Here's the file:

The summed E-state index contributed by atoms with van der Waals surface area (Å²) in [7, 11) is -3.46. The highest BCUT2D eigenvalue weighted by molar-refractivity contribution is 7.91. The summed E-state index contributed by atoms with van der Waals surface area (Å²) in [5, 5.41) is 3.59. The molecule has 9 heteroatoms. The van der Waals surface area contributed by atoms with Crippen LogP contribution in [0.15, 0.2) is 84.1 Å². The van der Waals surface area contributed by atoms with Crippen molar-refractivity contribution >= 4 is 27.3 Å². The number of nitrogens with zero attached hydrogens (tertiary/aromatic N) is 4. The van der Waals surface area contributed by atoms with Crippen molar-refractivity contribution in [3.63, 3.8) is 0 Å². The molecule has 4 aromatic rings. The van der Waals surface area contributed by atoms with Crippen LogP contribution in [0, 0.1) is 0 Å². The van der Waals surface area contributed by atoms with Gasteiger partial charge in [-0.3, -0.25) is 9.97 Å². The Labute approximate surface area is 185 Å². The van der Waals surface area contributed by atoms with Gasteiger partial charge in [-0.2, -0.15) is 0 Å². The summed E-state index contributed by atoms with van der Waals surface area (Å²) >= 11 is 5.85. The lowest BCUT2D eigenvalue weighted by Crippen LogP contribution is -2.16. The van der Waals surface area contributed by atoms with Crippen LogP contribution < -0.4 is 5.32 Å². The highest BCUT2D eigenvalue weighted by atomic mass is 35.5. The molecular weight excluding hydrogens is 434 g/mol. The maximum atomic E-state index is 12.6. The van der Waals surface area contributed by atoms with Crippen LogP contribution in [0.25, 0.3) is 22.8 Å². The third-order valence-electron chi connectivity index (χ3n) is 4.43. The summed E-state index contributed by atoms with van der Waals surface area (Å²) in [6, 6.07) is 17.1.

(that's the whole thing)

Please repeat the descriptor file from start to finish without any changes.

The summed E-state index contributed by atoms with van der Waals surface area (Å²) in [7, 11) is -3.46. The highest BCUT2D eigenvalue weighted by molar-refractivity contribution is 7.91. The summed E-state index contributed by atoms with van der Waals surface area (Å²) in [5, 5.41) is 3.59. The molecule has 9 heteroatoms. The van der Waals surface area contributed by atoms with Crippen LogP contribution in [0.15, 0.2) is 84.1 Å². The van der Waals surface area contributed by atoms with Crippen molar-refractivity contribution >= 4 is 27.3 Å². The number of nitrogens with zero attached hydrogens (tertiary/aromatic N) is 4. The van der Waals surface area contributed by atoms with Crippen molar-refractivity contribution in [3.63, 3.8) is 0 Å². The molecule has 4 aromatic rings. The van der Waals surface area contributed by atoms with Crippen LogP contribution in [0, 0.1) is 0 Å². The van der Waals surface area contributed by atoms with Gasteiger partial charge in [-0.3, -0.25) is 9.97 Å². The Labute approximate surface area is 185 Å². The van der Waals surface area contributed by atoms with Gasteiger partial charge in [-0.2, -0.15) is 0 Å². The summed E-state index contributed by atoms with van der Waals surface area (Å²) >= 11 is 5.85. The lowest BCUT2D eigenvalue weighted by Crippen LogP contribution is -2.16. The van der Waals surface area contributed by atoms with Crippen LogP contribution < -0.4 is 5.32 Å². The highest BCUT2D eigenvalue weighted by atomic mass is 35.5. The molecular weight excluding hydrogens is 434 g/mol. The maximum atomic E-state index is 12.6. The van der Waals surface area contributed by atoms with Crippen LogP contribution in [0.25, 0.3) is 22.8 Å². The third-order valence-electron chi connectivity index (χ3n) is 4.43. The summed E-state index contributed by atoms with van der Waals surface area (Å²) in [6, 6.07) is 17.1.